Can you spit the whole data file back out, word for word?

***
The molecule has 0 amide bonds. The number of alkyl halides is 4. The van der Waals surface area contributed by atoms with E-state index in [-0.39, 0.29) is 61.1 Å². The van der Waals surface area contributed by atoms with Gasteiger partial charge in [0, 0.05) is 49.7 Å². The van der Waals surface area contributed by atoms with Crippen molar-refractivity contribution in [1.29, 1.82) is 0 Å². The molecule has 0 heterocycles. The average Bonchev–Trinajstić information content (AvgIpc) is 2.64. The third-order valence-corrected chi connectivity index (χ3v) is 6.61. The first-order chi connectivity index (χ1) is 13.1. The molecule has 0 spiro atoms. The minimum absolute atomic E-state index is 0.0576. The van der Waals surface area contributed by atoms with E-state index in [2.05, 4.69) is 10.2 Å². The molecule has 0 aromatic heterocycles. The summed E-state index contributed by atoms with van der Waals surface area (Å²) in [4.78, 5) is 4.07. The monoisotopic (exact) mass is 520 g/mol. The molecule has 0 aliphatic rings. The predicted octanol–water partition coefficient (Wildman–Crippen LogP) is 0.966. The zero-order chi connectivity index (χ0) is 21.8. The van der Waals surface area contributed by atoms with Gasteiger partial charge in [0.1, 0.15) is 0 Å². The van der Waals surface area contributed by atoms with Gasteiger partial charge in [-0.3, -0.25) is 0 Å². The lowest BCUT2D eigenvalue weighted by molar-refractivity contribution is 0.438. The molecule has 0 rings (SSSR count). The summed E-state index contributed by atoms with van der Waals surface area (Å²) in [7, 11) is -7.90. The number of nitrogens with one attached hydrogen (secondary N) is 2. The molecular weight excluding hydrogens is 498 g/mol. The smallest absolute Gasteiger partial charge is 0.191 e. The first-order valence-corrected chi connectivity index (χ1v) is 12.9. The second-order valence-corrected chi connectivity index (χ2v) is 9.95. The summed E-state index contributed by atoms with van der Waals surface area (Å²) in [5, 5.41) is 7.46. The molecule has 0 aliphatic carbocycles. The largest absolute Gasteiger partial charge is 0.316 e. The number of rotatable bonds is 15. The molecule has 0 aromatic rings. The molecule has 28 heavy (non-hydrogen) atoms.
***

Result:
The molecule has 0 amide bonds. The number of alkyl halides is 4. The van der Waals surface area contributed by atoms with E-state index in [-0.39, 0.29) is 61.1 Å². The van der Waals surface area contributed by atoms with Gasteiger partial charge in [0, 0.05) is 49.7 Å². The van der Waals surface area contributed by atoms with Crippen molar-refractivity contribution in [1.29, 1.82) is 0 Å². The molecule has 0 heterocycles. The average Bonchev–Trinajstić information content (AvgIpc) is 2.64. The third-order valence-corrected chi connectivity index (χ3v) is 6.61. The first-order chi connectivity index (χ1) is 13.1. The molecule has 0 spiro atoms. The minimum absolute atomic E-state index is 0.0576. The van der Waals surface area contributed by atoms with E-state index in [2.05, 4.69) is 10.2 Å². The molecule has 0 aromatic heterocycles. The summed E-state index contributed by atoms with van der Waals surface area (Å²) in [4.78, 5) is 4.07. The monoisotopic (exact) mass is 520 g/mol. The molecule has 0 aliphatic rings. The predicted octanol–water partition coefficient (Wildman–Crippen LogP) is 0.966. The zero-order chi connectivity index (χ0) is 21.8. The van der Waals surface area contributed by atoms with Gasteiger partial charge in [0.1, 0.15) is 0 Å². The van der Waals surface area contributed by atoms with Gasteiger partial charge in [-0.3, -0.25) is 0 Å². The lowest BCUT2D eigenvalue weighted by molar-refractivity contribution is 0.438. The molecule has 0 rings (SSSR count). The summed E-state index contributed by atoms with van der Waals surface area (Å²) in [7, 11) is -7.90. The number of nitrogens with one attached hydrogen (secondary N) is 2. The molecular weight excluding hydrogens is 498 g/mol. The smallest absolute Gasteiger partial charge is 0.191 e. The first-order valence-corrected chi connectivity index (χ1v) is 12.9. The second-order valence-corrected chi connectivity index (χ2v) is 9.95. The summed E-state index contributed by atoms with van der Waals surface area (Å²) in [5, 5.41) is 7.46. The molecule has 0 aliphatic carbocycles. The largest absolute Gasteiger partial charge is 0.316 e. The number of rotatable bonds is 15. The molecule has 0 aromatic rings. The molecule has 28 heavy (non-hydrogen) atoms.